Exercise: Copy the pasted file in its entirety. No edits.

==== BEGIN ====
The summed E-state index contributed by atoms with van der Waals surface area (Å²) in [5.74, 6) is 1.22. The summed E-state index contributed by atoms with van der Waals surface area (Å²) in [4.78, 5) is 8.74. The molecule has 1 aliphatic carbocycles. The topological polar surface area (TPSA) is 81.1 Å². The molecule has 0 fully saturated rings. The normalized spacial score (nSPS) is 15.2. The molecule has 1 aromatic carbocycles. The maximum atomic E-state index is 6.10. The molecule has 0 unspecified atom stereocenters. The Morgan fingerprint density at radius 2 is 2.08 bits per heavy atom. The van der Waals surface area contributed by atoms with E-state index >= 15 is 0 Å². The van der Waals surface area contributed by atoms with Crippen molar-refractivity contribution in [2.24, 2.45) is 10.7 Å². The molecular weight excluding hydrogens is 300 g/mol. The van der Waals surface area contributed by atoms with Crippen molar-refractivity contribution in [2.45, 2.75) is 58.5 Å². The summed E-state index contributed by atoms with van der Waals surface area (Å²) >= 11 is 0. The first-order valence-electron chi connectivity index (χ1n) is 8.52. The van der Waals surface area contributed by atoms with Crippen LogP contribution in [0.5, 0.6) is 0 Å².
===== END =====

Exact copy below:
The summed E-state index contributed by atoms with van der Waals surface area (Å²) in [5.74, 6) is 1.22. The summed E-state index contributed by atoms with van der Waals surface area (Å²) in [4.78, 5) is 8.74. The molecule has 1 aliphatic carbocycles. The topological polar surface area (TPSA) is 81.1 Å². The molecule has 0 fully saturated rings. The normalized spacial score (nSPS) is 15.2. The molecule has 1 aromatic carbocycles. The maximum atomic E-state index is 6.10. The molecule has 0 unspecified atom stereocenters. The Morgan fingerprint density at radius 2 is 2.08 bits per heavy atom. The van der Waals surface area contributed by atoms with E-state index >= 15 is 0 Å². The van der Waals surface area contributed by atoms with Crippen molar-refractivity contribution in [2.24, 2.45) is 10.7 Å². The molecular weight excluding hydrogens is 300 g/mol. The van der Waals surface area contributed by atoms with Crippen molar-refractivity contribution in [2.45, 2.75) is 58.5 Å². The summed E-state index contributed by atoms with van der Waals surface area (Å²) >= 11 is 0. The first-order valence-electron chi connectivity index (χ1n) is 8.52. The van der Waals surface area contributed by atoms with Crippen LogP contribution in [0.5, 0.6) is 0 Å².